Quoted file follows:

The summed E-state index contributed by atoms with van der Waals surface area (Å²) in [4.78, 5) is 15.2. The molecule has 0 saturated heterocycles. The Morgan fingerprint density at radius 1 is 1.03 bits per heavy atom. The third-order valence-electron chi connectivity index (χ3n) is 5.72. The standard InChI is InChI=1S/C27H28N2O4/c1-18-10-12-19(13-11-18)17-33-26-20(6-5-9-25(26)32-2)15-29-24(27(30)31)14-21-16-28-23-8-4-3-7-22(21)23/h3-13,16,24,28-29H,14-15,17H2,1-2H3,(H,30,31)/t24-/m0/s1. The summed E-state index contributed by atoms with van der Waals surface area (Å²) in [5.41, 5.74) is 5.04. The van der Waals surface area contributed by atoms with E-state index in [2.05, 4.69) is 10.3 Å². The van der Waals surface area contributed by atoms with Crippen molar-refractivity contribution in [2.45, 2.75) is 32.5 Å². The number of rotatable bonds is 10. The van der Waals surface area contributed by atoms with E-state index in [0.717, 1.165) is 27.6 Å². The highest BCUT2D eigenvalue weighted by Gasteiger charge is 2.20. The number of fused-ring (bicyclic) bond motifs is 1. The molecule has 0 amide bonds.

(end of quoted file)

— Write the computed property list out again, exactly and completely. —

The summed E-state index contributed by atoms with van der Waals surface area (Å²) in [4.78, 5) is 15.2. The molecule has 0 saturated heterocycles. The Morgan fingerprint density at radius 1 is 1.03 bits per heavy atom. The third-order valence-electron chi connectivity index (χ3n) is 5.72. The standard InChI is InChI=1S/C27H28N2O4/c1-18-10-12-19(13-11-18)17-33-26-20(6-5-9-25(26)32-2)15-29-24(27(30)31)14-21-16-28-23-8-4-3-7-22(21)23/h3-13,16,24,28-29H,14-15,17H2,1-2H3,(H,30,31)/t24-/m0/s1. The summed E-state index contributed by atoms with van der Waals surface area (Å²) in [5.41, 5.74) is 5.04. The van der Waals surface area contributed by atoms with E-state index in [2.05, 4.69) is 10.3 Å². The van der Waals surface area contributed by atoms with Crippen molar-refractivity contribution in [2.45, 2.75) is 32.5 Å². The number of rotatable bonds is 10. The van der Waals surface area contributed by atoms with E-state index in [0.717, 1.165) is 27.6 Å². The highest BCUT2D eigenvalue weighted by Gasteiger charge is 2.20. The number of fused-ring (bicyclic) bond motifs is 1. The molecule has 0 amide bonds.